In the single-player Tournament mode, you play against several computer games in a full 18 holes for each course. Winning a tournament in a course allows you to unlock another course. It starts out very easy, and while the difficulty ramps up, it doesn't do so until the very last course is available for gameplay. This makes We Love Golf one of the easier golf games on the market, which is great for people wanting to unlock things but bad for those that love a challenge.


In the single-player Character Match, you play against any computer opponent, and whoever wins nine holes first wins the match. You can use any unlocked course and play any set of holes in that course. This mode is used to unlock the other characters in the game and, much like Tournament mode, the difficulty doesn't ramp up until you are playing the last character in the game.

The single-player Ring Shot is a minigame where the user has to sink it in the hole in par or less. The twist here is that the player also has to make sure the ball passes through the rings as well as make it in the hole. Unlike Tournament and Character Match, the difficulty here ramps up at a more even pace, ensuring that you don't keep breezing through the game before everything is unlocked.

Target Golf is a challenging single-player mode where you try to score points by making the ball land in the designated target area. A certain number of points must be scored in each hole before you can move on. Like Ring Shot, the difficulty here is paced rather nicely.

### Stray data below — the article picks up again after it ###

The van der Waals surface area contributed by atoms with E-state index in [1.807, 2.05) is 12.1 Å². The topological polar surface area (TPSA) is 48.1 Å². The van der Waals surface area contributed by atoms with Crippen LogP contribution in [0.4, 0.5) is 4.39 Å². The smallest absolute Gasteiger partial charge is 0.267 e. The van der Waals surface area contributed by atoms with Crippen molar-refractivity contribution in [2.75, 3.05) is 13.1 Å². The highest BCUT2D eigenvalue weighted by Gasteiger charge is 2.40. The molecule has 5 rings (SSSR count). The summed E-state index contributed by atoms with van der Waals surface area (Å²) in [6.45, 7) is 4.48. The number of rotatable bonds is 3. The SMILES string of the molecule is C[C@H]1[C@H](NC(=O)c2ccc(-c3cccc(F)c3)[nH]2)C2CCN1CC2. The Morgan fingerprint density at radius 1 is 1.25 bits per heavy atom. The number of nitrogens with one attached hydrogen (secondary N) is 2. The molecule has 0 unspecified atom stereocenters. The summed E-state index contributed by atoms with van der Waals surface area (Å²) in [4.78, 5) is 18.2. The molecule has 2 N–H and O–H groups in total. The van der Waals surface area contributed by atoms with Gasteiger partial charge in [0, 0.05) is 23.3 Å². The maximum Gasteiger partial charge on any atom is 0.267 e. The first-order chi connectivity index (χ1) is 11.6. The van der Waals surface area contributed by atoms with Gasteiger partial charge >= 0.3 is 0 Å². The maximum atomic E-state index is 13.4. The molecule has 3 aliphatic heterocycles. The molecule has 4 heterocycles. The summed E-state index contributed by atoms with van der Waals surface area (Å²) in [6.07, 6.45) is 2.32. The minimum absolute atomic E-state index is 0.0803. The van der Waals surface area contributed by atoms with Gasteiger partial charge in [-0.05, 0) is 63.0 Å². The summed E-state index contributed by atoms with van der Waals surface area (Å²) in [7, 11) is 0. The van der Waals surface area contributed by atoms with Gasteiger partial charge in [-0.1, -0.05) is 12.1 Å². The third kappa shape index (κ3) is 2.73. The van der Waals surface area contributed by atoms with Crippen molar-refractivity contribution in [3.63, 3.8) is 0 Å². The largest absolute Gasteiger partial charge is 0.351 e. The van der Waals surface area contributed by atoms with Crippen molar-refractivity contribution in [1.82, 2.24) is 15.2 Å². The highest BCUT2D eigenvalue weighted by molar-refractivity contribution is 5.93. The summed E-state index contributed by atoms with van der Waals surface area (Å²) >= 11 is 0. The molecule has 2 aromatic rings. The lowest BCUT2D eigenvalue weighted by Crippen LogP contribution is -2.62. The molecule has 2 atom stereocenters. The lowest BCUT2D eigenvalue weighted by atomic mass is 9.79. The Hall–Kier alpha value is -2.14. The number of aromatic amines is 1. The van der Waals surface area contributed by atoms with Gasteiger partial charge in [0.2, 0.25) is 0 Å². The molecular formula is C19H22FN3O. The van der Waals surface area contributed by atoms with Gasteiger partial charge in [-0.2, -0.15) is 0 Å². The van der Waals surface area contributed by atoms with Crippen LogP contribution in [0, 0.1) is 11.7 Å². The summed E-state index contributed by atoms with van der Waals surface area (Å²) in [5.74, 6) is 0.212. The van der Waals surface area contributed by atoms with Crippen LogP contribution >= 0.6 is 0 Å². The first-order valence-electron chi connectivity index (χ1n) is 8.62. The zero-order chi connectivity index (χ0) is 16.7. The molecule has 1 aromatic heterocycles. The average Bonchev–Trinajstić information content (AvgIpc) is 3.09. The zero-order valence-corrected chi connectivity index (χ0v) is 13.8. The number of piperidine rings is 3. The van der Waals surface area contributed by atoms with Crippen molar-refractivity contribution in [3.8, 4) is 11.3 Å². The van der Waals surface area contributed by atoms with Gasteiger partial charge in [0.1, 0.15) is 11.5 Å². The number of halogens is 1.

As for the multiplayer modes, Strokes mode is available for up to four players, and it's much like Tournament mode, except that no other computer players are involved. Match Play is for two players and plays out much like Character Match in that the first person to nine holes wins. The only difference here is that nothing gets unlocked in the process. In Skins Match mode, up to four players engage in a combination of Strokes and Match Play, and the person with the best score for the hole gets the points for that hole. Finally, in Near Pin Contest, up to four players must use only one stroke apiece to try to get the ball as close to the pin as possible. All 18 holes in the course are played through, and the person with the shortest total distance wins.